With the passage of the House version of Senate Bill 22, a piece of legislation backed by the Kansas Chamber of Commerce, it is important to get their perspective on what the bill is and is not.
“There are some that are continuing to call this a Brownback-like tax cut,” said Eric Stafford, VP of Government Affairs for the Kansas Chamber. “That’s just factually inaccurate. The Governor’s tax cuts from 2012 lowered rates and broadened the base. This has nothing to do with lowering rates or tax tables. All that we’re doing is decoupling from federal provisions that were changes made from the Tax Cuts and Jobs Act.”
Since Kansas did not lower its corporate rates in the same way the federal government did, it needs to decouple to realize some of the Act’s benefits, according to the Chamber.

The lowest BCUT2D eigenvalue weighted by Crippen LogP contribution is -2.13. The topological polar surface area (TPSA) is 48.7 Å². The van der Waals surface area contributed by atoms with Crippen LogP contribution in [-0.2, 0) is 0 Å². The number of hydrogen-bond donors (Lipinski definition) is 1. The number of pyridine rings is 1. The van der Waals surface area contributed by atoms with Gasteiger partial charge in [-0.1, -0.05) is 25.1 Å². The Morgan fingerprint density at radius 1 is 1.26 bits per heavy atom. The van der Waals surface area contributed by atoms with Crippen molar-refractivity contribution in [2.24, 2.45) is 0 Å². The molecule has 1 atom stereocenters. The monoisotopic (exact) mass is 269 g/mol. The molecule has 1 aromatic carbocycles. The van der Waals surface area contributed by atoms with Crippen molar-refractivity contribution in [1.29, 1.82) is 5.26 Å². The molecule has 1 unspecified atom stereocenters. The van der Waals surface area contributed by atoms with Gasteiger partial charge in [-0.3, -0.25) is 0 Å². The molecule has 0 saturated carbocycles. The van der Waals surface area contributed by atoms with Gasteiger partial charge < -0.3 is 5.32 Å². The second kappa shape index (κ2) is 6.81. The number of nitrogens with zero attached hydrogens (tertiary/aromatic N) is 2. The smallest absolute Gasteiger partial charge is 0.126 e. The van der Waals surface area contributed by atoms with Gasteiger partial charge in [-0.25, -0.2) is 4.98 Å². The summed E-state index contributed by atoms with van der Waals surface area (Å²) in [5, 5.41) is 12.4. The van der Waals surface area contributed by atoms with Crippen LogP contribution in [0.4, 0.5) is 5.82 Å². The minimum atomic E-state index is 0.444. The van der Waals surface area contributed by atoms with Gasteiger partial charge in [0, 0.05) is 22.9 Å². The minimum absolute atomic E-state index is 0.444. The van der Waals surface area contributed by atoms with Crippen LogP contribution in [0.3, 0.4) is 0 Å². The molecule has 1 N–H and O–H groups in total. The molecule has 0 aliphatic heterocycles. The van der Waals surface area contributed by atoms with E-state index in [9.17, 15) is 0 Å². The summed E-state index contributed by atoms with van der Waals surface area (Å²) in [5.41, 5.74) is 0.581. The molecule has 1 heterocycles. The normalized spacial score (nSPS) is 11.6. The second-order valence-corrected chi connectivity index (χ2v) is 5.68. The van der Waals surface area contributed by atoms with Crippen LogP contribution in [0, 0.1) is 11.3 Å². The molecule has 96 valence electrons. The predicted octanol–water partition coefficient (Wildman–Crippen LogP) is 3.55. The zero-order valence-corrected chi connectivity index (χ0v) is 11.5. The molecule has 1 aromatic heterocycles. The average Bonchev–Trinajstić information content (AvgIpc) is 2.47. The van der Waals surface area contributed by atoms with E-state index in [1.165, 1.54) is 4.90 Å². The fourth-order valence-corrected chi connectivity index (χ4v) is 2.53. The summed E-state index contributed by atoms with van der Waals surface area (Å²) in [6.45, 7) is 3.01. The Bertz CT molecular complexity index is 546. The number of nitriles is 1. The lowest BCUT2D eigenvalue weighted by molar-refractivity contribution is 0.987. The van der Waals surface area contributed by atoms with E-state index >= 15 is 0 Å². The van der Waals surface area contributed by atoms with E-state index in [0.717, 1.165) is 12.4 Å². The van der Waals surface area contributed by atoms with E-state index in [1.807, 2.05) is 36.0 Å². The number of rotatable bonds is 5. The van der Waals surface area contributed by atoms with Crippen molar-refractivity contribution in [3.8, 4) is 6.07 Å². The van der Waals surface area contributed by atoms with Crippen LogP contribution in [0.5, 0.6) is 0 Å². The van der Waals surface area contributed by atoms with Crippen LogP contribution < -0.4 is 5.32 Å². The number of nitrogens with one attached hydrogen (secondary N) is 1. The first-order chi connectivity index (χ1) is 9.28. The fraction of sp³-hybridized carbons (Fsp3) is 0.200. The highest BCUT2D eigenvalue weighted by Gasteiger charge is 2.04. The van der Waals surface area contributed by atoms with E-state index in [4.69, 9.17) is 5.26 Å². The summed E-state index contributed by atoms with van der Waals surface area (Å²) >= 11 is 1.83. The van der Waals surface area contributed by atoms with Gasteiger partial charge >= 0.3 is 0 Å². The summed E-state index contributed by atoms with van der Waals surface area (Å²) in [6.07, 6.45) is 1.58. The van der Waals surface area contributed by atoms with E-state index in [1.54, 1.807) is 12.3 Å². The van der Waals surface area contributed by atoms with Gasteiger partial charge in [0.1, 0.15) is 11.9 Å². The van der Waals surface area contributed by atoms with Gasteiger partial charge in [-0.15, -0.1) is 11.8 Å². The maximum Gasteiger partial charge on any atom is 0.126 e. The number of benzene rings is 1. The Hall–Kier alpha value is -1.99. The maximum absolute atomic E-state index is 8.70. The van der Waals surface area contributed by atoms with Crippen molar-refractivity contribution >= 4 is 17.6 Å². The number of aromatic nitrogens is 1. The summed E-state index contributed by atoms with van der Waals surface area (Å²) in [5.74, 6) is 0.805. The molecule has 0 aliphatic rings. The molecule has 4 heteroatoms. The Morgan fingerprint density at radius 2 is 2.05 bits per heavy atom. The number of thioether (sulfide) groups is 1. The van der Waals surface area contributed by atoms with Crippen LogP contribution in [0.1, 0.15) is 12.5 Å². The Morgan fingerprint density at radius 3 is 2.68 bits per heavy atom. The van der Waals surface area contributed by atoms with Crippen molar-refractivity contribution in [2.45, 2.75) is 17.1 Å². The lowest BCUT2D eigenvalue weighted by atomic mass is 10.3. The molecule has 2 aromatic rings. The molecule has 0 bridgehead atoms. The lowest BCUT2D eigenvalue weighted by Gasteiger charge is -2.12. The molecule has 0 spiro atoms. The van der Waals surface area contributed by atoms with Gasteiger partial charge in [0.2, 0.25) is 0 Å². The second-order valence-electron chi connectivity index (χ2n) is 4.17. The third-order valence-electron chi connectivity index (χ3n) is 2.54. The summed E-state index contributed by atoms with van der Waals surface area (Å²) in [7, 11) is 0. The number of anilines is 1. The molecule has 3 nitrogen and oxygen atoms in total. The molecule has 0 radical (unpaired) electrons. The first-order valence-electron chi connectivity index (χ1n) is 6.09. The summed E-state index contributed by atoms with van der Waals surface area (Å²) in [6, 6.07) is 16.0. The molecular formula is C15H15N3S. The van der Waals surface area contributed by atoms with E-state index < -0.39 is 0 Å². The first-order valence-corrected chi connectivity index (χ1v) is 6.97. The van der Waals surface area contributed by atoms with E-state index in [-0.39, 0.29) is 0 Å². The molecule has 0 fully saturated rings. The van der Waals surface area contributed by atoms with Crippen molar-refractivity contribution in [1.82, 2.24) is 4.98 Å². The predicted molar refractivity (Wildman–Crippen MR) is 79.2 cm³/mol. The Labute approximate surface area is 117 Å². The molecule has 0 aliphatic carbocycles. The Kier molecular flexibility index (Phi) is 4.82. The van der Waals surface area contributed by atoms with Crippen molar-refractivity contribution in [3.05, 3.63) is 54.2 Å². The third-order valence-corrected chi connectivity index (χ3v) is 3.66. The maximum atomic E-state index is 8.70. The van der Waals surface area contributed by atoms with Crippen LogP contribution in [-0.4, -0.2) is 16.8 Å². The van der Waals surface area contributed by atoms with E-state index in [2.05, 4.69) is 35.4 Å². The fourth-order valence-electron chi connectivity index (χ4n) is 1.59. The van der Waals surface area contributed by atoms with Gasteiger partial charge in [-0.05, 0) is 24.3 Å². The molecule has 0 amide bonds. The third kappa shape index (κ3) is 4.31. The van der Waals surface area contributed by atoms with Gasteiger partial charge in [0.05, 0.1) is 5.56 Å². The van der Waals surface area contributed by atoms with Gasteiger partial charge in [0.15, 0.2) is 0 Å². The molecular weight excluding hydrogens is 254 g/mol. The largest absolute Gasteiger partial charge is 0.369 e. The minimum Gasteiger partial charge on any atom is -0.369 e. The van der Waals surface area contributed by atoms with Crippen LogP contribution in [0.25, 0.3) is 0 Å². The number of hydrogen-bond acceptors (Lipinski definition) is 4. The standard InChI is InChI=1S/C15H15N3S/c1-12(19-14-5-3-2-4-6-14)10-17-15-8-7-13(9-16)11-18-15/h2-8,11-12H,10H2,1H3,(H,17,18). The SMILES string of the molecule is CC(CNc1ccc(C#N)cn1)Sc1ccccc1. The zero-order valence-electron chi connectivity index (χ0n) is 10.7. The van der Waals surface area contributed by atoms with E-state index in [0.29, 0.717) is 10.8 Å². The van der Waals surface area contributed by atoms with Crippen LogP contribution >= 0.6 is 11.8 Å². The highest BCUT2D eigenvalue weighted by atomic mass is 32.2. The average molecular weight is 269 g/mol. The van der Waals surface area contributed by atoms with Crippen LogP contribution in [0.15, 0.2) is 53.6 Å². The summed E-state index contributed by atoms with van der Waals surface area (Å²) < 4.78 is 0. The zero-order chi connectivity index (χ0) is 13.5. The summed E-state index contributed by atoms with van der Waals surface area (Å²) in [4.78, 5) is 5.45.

“We’re not getting the lowered rates that took place at the federal level,” said Stafford. “Therefore, Kansas is going to see a tax increase, both on businesses and on individuals, if Senate Bill 22 does not pass.”
Stafford said the corporate revenue since passage of the Tax Cuts and Jobs Act is new revenue to the state.
“They’re decoupling from provisions largely dealing with foreign income,” said Stafford. “Businesses that are operating overseas that will be taxed on that foreign income that Kansas has never taxed in the past, so why should they start taxing it today?”
Though the Republican-controlled House did pass its version with a strong majority, it was not more than two-thirds of the body, which, without further support, could make any compromise bill potentially subject to a veto from Democratic Governor Laura Kelly.